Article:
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First Lawsuit Filed Over Meningitis Outbreak

By Deanne Katz, Esq. on October 15, 2012 | Last updated on March 21, 2019

The meningitis outbreak that stemmed from contaminated pain medication has over a hundred victims so far but only one has filed a lawsuit.

Barbe Puro received a steroid injection for chronic back pain in September and shortly after the injection she suffered headaches and nausea. But she was later informed that the shots she received may have been contaminated. To test for meningitis Puro had to undergo a painful spinal tap, reports Bloomberg Businessweek.

Her lawsuit seeks to hold the company responsible for the injuries she suffered and for the injuries suffered by everyone who received the tainted drugs.

Federal health officials estimate that as many as 14,000 people could have received contaminated shots in 23 states across the country.

So far there are confirmed cases of meningitis in 11 states and about 170 have fallen ill. At least 14 people have died so far since the outbreak began, according to Reuters.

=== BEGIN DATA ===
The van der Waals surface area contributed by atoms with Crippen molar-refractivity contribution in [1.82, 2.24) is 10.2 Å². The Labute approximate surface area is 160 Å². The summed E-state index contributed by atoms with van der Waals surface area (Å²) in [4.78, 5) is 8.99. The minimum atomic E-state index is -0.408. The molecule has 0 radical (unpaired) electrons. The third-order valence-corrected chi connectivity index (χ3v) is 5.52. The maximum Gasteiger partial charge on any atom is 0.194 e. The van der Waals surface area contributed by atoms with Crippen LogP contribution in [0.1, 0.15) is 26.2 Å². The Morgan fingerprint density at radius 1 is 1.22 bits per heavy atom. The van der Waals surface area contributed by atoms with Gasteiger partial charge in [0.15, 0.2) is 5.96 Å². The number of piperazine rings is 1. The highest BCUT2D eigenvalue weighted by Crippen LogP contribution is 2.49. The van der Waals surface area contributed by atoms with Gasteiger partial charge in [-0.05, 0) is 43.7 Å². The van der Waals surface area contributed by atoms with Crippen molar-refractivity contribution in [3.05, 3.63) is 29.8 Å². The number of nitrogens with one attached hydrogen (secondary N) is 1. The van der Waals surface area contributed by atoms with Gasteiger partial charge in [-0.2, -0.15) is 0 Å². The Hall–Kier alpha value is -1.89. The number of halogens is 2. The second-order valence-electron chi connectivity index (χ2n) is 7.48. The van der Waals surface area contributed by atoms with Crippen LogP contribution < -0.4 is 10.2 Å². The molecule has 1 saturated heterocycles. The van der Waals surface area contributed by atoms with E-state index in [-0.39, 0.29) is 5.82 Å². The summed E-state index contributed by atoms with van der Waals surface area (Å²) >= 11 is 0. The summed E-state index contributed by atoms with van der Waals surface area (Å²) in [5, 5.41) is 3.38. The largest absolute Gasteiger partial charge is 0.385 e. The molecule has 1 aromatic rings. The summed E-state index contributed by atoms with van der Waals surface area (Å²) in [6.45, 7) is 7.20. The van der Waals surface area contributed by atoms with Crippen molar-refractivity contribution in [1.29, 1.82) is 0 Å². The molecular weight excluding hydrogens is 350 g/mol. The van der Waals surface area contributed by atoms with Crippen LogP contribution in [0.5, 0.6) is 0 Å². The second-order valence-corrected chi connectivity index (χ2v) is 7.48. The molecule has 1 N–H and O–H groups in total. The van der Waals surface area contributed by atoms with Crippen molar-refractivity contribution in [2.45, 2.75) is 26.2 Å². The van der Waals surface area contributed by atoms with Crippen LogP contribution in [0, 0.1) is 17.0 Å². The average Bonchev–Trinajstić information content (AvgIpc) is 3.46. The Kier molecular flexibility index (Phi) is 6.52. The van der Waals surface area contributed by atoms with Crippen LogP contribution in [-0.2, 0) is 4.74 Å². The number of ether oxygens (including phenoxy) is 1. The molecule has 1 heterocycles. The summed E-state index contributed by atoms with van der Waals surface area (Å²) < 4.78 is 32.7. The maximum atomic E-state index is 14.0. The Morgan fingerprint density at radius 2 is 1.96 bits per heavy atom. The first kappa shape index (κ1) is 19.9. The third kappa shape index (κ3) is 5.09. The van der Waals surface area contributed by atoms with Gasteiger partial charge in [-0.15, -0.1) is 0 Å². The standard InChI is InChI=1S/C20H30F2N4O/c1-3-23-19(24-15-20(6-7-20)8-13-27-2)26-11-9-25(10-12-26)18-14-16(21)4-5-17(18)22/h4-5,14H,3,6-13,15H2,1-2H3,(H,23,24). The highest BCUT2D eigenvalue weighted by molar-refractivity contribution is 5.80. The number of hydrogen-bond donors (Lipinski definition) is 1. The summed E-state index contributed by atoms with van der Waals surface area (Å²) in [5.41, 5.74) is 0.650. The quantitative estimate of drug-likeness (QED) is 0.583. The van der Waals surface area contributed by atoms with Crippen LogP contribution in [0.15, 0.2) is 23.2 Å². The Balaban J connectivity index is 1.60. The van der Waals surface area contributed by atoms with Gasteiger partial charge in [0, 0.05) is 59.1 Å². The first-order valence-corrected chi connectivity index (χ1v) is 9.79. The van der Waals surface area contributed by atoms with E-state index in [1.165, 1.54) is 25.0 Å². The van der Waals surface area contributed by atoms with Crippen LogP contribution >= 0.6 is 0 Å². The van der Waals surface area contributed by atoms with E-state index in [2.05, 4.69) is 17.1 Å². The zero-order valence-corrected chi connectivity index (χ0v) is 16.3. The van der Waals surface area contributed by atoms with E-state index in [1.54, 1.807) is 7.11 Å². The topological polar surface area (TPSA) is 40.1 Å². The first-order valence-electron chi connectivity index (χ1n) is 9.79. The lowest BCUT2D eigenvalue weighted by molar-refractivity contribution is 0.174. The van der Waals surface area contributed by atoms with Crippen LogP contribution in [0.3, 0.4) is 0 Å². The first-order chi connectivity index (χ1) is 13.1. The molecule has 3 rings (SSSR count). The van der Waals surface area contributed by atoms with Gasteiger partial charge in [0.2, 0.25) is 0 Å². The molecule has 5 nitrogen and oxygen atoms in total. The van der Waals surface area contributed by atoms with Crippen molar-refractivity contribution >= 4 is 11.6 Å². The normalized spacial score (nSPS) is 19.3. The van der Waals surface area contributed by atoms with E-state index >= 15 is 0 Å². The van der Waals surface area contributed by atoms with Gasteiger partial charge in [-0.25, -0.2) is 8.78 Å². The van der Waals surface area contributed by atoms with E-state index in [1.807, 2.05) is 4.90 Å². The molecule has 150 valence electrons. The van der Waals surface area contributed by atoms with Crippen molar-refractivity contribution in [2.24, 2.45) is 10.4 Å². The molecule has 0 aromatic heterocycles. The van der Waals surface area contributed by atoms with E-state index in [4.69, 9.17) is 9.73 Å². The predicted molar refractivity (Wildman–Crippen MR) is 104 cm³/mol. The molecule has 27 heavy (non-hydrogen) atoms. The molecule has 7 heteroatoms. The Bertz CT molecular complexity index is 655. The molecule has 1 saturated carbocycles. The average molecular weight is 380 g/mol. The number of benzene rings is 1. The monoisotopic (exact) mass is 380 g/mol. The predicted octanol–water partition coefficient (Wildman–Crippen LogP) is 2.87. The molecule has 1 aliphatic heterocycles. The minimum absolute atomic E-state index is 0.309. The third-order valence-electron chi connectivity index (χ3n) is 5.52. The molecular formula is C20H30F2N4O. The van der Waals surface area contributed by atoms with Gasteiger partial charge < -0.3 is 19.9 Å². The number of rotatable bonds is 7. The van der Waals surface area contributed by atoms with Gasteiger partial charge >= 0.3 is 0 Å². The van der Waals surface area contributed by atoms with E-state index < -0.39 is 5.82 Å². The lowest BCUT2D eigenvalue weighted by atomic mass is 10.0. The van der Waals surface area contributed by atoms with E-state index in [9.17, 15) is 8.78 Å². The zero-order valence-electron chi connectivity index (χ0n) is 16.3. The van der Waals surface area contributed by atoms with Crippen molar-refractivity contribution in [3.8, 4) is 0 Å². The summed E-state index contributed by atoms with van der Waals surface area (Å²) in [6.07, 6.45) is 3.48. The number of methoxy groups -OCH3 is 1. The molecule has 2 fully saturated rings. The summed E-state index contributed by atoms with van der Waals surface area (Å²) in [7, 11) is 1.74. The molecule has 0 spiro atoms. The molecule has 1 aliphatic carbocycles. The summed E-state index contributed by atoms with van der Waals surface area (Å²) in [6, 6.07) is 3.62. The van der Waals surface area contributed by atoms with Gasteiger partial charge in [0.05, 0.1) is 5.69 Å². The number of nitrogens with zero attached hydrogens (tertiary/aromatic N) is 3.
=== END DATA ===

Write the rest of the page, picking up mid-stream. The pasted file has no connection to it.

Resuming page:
Puro filed a lawsuit seeking damages for her injuries but it also seeks class action status.

A class action is a lawsuit that allows a large group of people who've been affected by the same problem to file a claim as one unit rather than as individual lawsuits. For it to work the parties need to show that they were affected by similar problems from the same source based on a set of tests set up the by the Supreme Court.

To create a class action suit Puro and her attorney will have to meet those tests. They'll also have to find other people sickened by the contaminated steroid shots who wish to join the suit.

Puro is the first person who has filed suit, reports Bloomberg Businessweek. But that doesn't mean she'll be the only one to do so especially given the circumstances surrounding the contamination.

New England Compounding Center of Massachusetts produced the contaminated steroids and has already shut down and surrendered its license.

The state health regulator accused it of violating state laws for pharmacies. If that's true there could be liability for the damage caused.

Senator Richard Blumenthal of Connecticut is calling for a criminal probe into the issue although so far none has started. Currently the pharmacy is cooperating with investigations by the Centers For Disease Control into the outbreak.

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